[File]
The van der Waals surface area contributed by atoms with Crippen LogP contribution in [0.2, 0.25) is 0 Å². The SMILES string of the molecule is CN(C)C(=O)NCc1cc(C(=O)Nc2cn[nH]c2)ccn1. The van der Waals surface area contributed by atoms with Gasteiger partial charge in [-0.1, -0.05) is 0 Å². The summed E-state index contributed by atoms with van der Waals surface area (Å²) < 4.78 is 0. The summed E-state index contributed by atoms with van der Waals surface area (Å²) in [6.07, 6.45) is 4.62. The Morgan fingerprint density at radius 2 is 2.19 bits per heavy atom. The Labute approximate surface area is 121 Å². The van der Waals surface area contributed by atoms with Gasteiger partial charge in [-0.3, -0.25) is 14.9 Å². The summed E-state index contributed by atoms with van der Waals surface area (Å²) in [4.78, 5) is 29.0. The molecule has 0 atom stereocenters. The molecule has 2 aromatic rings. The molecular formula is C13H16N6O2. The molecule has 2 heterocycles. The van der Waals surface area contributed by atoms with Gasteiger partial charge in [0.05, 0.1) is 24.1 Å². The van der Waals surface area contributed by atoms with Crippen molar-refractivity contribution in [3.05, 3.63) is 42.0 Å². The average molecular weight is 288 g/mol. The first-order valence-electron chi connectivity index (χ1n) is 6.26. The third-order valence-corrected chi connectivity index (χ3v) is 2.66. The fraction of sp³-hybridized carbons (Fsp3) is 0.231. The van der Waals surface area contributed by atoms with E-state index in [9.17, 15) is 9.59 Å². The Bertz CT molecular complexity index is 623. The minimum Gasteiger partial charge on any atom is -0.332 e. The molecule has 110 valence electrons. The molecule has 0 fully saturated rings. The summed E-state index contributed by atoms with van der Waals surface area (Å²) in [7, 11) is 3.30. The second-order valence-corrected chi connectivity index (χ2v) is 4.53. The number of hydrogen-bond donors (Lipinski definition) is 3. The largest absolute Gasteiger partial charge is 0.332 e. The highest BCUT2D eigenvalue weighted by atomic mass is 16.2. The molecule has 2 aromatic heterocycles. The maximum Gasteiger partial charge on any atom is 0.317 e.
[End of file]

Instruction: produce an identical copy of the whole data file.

The van der Waals surface area contributed by atoms with Crippen LogP contribution in [0.2, 0.25) is 0 Å². The SMILES string of the molecule is CN(C)C(=O)NCc1cc(C(=O)Nc2cn[nH]c2)ccn1. The van der Waals surface area contributed by atoms with Gasteiger partial charge in [-0.1, -0.05) is 0 Å². The summed E-state index contributed by atoms with van der Waals surface area (Å²) < 4.78 is 0. The summed E-state index contributed by atoms with van der Waals surface area (Å²) in [6.07, 6.45) is 4.62. The Morgan fingerprint density at radius 2 is 2.19 bits per heavy atom. The Labute approximate surface area is 121 Å². The van der Waals surface area contributed by atoms with Gasteiger partial charge in [-0.3, -0.25) is 14.9 Å². The summed E-state index contributed by atoms with van der Waals surface area (Å²) in [4.78, 5) is 29.0. The molecule has 0 atom stereocenters. The molecule has 2 aromatic rings. The molecular formula is C13H16N6O2. The molecule has 2 heterocycles. The van der Waals surface area contributed by atoms with Gasteiger partial charge in [0.05, 0.1) is 24.1 Å². The van der Waals surface area contributed by atoms with Crippen molar-refractivity contribution in [3.05, 3.63) is 42.0 Å². The average molecular weight is 288 g/mol. The first-order valence-electron chi connectivity index (χ1n) is 6.26. The third-order valence-corrected chi connectivity index (χ3v) is 2.66. The fraction of sp³-hybridized carbons (Fsp3) is 0.231. The van der Waals surface area contributed by atoms with E-state index in [9.17, 15) is 9.59 Å². The Bertz CT molecular complexity index is 623. The minimum Gasteiger partial charge on any atom is -0.332 e. The molecule has 110 valence electrons. The molecule has 0 fully saturated rings. The summed E-state index contributed by atoms with van der Waals surface area (Å²) in [7, 11) is 3.30. The second-order valence-corrected chi connectivity index (χ2v) is 4.53. The number of hydrogen-bond donors (Lipinski definition) is 3. The largest absolute Gasteiger partial charge is 0.332 e. The highest BCUT2D eigenvalue weighted by atomic mass is 16.2. The molecule has 2 aromatic heterocycles. The maximum Gasteiger partial charge on any atom is 0.317 e.